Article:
How to Make DNA Models Using Paper

By Karren Doll Tolliver
The double helix of a DNA molecule can be demonstrated with a paper model.

DNA, which holds the genetic code for any living thing, has a structure known as the double helix. The spines of the twisted ladder structure are composed of alternating sugar and phosphate molecules. Between them, rungs composed of pairs of four different nucleic acids stretch between the sugar molecules on the spines. A paper model of a DNA molecule might be composed of pieces cut from a template that can be fitted together and taped to form the double helix. It makes a good classroom demonstration item and is also quite attractive in form.

Print out the DNA model templates. The template will have pieces that represent each component of the DNA structure. Each piece will be drawn so that it only fits into certain other pieces, just the way certain DNA components only combine with other ones. Cut out the separate pieces of the templates.

Use the template cutouts to transfer the shapes onto colored construction paper or cardstock. Assign a specific color to one type of piece so that each shape has its own color. Alternatively, you can print out the template in color and use the template pieces themselves.

Cut out the pieces from the colored paper. If you like, you can laminate the paper before cutting out the pieces to make your resulting model more durable and shiny.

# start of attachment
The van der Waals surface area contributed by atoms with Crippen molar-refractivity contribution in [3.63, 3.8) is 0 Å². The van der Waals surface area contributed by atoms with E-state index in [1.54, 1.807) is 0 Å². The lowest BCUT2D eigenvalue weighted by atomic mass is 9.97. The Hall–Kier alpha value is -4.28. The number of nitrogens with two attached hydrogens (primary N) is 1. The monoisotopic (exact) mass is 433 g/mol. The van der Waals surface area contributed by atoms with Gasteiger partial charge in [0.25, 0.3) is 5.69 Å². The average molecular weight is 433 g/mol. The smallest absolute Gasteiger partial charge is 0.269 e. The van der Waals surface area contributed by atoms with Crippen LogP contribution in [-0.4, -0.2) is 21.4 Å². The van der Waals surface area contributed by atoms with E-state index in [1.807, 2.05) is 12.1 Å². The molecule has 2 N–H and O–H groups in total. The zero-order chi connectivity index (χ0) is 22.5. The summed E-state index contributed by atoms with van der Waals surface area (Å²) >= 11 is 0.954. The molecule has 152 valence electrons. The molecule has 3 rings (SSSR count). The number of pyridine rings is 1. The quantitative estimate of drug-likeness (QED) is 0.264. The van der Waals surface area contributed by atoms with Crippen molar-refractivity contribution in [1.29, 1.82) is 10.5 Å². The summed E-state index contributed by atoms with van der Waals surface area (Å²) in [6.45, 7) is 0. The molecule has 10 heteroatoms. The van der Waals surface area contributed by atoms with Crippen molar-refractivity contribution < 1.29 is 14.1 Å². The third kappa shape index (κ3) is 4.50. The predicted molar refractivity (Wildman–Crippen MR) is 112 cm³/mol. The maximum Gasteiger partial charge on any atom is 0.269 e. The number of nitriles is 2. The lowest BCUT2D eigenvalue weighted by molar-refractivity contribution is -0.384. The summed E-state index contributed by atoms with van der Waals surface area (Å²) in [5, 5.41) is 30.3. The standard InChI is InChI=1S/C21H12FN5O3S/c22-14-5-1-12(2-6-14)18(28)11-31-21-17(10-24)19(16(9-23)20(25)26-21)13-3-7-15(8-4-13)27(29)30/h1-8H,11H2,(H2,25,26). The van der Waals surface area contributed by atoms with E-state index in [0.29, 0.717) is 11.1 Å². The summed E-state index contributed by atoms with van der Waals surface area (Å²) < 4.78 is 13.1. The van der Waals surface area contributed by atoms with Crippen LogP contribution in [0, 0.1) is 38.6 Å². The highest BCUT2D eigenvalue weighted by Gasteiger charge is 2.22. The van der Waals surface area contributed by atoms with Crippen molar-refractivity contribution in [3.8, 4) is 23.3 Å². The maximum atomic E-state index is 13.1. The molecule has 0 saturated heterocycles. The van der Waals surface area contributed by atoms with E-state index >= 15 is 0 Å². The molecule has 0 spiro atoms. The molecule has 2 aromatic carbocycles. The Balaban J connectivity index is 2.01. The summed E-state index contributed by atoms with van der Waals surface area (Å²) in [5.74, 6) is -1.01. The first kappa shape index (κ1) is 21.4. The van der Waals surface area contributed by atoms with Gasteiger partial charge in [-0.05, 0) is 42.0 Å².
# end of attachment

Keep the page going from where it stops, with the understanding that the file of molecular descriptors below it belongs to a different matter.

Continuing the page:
Tape the pieces together according to their shapes and also according to any instructions that may accompany the templates. For example, there may be tabs on the pieces that fit into squares on the connecting pieces. Make sure to gradually twist the ladder that is formed to represent the double helix shape.

Attach smaller lengths of double helix structures together to form a long double helix. Attach string to one end and suspend it from the ceiling.

Tip

You can label the components of the DNA model before the pieces are assembled.

Some templates have only four pieces: two ladder spine pieces and two separate ladder rung pieces from which many copies are made. This fairly elementary style template is good for younger children learning about DNA.

Other templates have six different pieces representing the sugar and phosphate of the spines and the four nucleic acids that make up the rungs. Each of these pieces is copied many times. This latter type of template is more appropriate for advanced students.

About the Author

Karren Doll Tolliver holds a Bachelor of English from Mississippi University for Women and a CELTA teaching certificate from Akcent Language School in Prague. Also a photographer, she records adventures by camera, combining photos with journals in her blogs. Her latest book, "A Travel for Taste: Germany," was published in 2015.